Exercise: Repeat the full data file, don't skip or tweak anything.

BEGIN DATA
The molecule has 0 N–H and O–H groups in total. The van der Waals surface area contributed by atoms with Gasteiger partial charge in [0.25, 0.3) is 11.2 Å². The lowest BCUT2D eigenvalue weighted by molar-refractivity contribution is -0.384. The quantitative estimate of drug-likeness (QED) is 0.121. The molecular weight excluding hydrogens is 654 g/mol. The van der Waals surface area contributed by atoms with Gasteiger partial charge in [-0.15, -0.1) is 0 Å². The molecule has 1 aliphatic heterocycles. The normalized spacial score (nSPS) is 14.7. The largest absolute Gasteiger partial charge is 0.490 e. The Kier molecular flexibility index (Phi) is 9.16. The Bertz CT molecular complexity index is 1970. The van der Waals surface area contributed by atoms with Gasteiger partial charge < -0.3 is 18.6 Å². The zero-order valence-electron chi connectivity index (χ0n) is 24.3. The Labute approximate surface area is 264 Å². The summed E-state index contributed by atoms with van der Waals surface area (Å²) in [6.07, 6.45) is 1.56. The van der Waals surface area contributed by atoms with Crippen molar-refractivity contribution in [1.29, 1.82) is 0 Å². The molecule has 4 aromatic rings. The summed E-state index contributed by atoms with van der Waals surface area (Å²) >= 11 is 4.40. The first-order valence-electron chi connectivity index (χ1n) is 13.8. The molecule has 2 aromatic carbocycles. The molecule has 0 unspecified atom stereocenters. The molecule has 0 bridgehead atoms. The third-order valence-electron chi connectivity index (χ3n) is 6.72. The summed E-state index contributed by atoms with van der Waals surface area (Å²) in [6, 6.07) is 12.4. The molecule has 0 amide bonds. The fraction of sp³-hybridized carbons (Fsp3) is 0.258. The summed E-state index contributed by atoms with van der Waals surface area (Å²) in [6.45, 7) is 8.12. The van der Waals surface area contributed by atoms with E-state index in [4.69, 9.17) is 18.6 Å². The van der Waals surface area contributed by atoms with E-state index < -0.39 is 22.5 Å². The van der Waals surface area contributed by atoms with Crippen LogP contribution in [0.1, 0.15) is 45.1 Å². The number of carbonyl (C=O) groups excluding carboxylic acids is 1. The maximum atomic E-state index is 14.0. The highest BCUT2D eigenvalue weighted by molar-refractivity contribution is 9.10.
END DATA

The molecule has 0 N–H and O–H groups in total. The van der Waals surface area contributed by atoms with Gasteiger partial charge in [0.25, 0.3) is 11.2 Å². The lowest BCUT2D eigenvalue weighted by molar-refractivity contribution is -0.384. The quantitative estimate of drug-likeness (QED) is 0.121. The molecular weight excluding hydrogens is 654 g/mol. The van der Waals surface area contributed by atoms with Gasteiger partial charge in [-0.15, -0.1) is 0 Å². The molecule has 1 aliphatic heterocycles. The normalized spacial score (nSPS) is 14.7. The largest absolute Gasteiger partial charge is 0.490 e. The Kier molecular flexibility index (Phi) is 9.16. The Bertz CT molecular complexity index is 1970. The van der Waals surface area contributed by atoms with Gasteiger partial charge < -0.3 is 18.6 Å². The zero-order valence-electron chi connectivity index (χ0n) is 24.3. The Labute approximate surface area is 264 Å². The summed E-state index contributed by atoms with van der Waals surface area (Å²) in [6.07, 6.45) is 1.56. The van der Waals surface area contributed by atoms with Crippen molar-refractivity contribution in [1.29, 1.82) is 0 Å². The molecule has 4 aromatic rings. The summed E-state index contributed by atoms with van der Waals surface area (Å²) >= 11 is 4.40. The first-order valence-electron chi connectivity index (χ1n) is 13.8. The molecule has 2 aromatic carbocycles. The molecule has 0 unspecified atom stereocenters. The molecule has 0 bridgehead atoms. The third-order valence-electron chi connectivity index (χ3n) is 6.72. The summed E-state index contributed by atoms with van der Waals surface area (Å²) in [6, 6.07) is 12.4. The molecule has 0 amide bonds. The fraction of sp³-hybridized carbons (Fsp3) is 0.258. The summed E-state index contributed by atoms with van der Waals surface area (Å²) in [6.45, 7) is 8.12. The van der Waals surface area contributed by atoms with E-state index in [4.69, 9.17) is 18.6 Å². The van der Waals surface area contributed by atoms with E-state index < -0.39 is 22.5 Å². The van der Waals surface area contributed by atoms with Crippen LogP contribution in [0.1, 0.15) is 45.1 Å². The number of carbonyl (C=O) groups excluding carboxylic acids is 1. The maximum atomic E-state index is 14.0. The highest BCUT2D eigenvalue weighted by molar-refractivity contribution is 9.10.